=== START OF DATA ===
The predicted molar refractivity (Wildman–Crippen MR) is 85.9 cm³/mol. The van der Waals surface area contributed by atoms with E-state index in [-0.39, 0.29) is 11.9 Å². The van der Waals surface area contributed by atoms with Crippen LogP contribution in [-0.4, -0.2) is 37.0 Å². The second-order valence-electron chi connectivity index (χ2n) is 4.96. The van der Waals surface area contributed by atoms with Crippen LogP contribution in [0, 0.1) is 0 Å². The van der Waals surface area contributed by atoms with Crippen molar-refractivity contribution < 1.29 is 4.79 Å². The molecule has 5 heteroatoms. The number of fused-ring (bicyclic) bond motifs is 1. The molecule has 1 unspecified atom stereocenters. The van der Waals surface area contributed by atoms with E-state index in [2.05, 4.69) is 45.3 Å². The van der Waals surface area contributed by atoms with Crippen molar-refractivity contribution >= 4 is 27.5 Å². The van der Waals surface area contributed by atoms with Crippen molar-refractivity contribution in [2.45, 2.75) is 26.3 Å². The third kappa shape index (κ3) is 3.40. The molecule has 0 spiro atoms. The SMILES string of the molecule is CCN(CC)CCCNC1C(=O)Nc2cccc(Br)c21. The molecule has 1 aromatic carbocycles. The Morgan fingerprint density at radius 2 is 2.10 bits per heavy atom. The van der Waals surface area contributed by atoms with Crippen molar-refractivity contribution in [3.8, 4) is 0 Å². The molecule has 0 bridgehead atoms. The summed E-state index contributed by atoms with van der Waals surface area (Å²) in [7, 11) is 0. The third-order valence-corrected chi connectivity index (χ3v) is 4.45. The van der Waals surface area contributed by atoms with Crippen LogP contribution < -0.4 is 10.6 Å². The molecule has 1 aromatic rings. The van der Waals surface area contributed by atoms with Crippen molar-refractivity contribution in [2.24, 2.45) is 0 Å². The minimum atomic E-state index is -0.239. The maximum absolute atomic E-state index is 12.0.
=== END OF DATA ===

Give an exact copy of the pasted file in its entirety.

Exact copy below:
The predicted molar refractivity (Wildman–Crippen MR) is 85.9 cm³/mol. The van der Waals surface area contributed by atoms with E-state index in [-0.39, 0.29) is 11.9 Å². The van der Waals surface area contributed by atoms with Crippen LogP contribution in [-0.4, -0.2) is 37.0 Å². The second-order valence-electron chi connectivity index (χ2n) is 4.96. The van der Waals surface area contributed by atoms with Crippen LogP contribution in [0, 0.1) is 0 Å². The van der Waals surface area contributed by atoms with Crippen molar-refractivity contribution < 1.29 is 4.79 Å². The molecule has 5 heteroatoms. The number of fused-ring (bicyclic) bond motifs is 1. The molecule has 1 unspecified atom stereocenters. The van der Waals surface area contributed by atoms with E-state index in [2.05, 4.69) is 45.3 Å². The van der Waals surface area contributed by atoms with Crippen molar-refractivity contribution >= 4 is 27.5 Å². The van der Waals surface area contributed by atoms with Crippen molar-refractivity contribution in [2.45, 2.75) is 26.3 Å². The third kappa shape index (κ3) is 3.40. The molecule has 0 spiro atoms. The SMILES string of the molecule is CCN(CC)CCCNC1C(=O)Nc2cccc(Br)c21. The molecule has 1 aromatic carbocycles. The Morgan fingerprint density at radius 2 is 2.10 bits per heavy atom. The van der Waals surface area contributed by atoms with Crippen molar-refractivity contribution in [3.8, 4) is 0 Å². The molecule has 0 bridgehead atoms. The summed E-state index contributed by atoms with van der Waals surface area (Å²) in [7, 11) is 0. The third-order valence-corrected chi connectivity index (χ3v) is 4.45. The van der Waals surface area contributed by atoms with Crippen LogP contribution < -0.4 is 10.6 Å². The molecule has 1 aromatic rings. The van der Waals surface area contributed by atoms with Crippen molar-refractivity contribution in [2.24, 2.45) is 0 Å². The minimum atomic E-state index is -0.239. The maximum absolute atomic E-state index is 12.0.